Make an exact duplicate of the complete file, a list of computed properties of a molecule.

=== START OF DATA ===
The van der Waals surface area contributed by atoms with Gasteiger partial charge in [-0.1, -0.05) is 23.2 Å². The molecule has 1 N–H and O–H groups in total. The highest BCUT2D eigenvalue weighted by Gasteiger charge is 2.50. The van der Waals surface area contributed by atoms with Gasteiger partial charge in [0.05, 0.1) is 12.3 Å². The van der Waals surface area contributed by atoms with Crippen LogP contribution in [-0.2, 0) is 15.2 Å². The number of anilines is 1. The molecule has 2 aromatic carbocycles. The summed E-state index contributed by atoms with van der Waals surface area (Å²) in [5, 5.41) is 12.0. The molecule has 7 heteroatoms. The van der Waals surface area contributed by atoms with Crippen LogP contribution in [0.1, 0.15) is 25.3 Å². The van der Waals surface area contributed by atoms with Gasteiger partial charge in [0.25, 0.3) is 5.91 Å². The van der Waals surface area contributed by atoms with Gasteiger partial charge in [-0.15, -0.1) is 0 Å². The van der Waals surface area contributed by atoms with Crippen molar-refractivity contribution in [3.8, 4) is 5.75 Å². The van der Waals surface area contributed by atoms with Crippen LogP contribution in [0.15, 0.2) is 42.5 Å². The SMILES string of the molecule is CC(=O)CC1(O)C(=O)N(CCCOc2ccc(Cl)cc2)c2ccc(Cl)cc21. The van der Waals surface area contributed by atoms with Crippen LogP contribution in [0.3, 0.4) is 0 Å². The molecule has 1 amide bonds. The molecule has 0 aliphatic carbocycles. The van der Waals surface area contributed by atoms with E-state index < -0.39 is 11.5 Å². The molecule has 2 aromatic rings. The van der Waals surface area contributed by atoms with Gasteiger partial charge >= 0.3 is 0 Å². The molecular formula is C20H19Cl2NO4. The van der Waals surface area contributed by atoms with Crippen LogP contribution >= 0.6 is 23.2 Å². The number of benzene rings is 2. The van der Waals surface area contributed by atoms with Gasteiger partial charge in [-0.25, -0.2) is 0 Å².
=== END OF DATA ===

The van der Waals surface area contributed by atoms with Gasteiger partial charge in [-0.1, -0.05) is 23.2 Å². The molecule has 1 N–H and O–H groups in total. The highest BCUT2D eigenvalue weighted by Gasteiger charge is 2.50. The van der Waals surface area contributed by atoms with Gasteiger partial charge in [0.05, 0.1) is 12.3 Å². The van der Waals surface area contributed by atoms with Crippen LogP contribution in [-0.2, 0) is 15.2 Å². The number of anilines is 1. The molecule has 2 aromatic carbocycles. The summed E-state index contributed by atoms with van der Waals surface area (Å²) in [5, 5.41) is 12.0. The molecule has 7 heteroatoms. The van der Waals surface area contributed by atoms with Crippen LogP contribution in [0.1, 0.15) is 25.3 Å². The van der Waals surface area contributed by atoms with Gasteiger partial charge in [0.25, 0.3) is 5.91 Å². The van der Waals surface area contributed by atoms with Gasteiger partial charge in [-0.15, -0.1) is 0 Å². The van der Waals surface area contributed by atoms with Crippen molar-refractivity contribution in [3.8, 4) is 5.75 Å². The van der Waals surface area contributed by atoms with Crippen LogP contribution in [0.15, 0.2) is 42.5 Å². The SMILES string of the molecule is CC(=O)CC1(O)C(=O)N(CCCOc2ccc(Cl)cc2)c2ccc(Cl)cc21. The van der Waals surface area contributed by atoms with Crippen LogP contribution in [0.3, 0.4) is 0 Å². The molecule has 1 amide bonds. The molecule has 0 aliphatic carbocycles. The van der Waals surface area contributed by atoms with E-state index < -0.39 is 11.5 Å². The molecule has 2 aromatic rings. The van der Waals surface area contributed by atoms with Gasteiger partial charge >= 0.3 is 0 Å². The molecular formula is C20H19Cl2NO4. The van der Waals surface area contributed by atoms with Crippen LogP contribution >= 0.6 is 23.2 Å². The number of benzene rings is 2. The van der Waals surface area contributed by atoms with Gasteiger partial charge in [-0.25, -0.2) is 0 Å².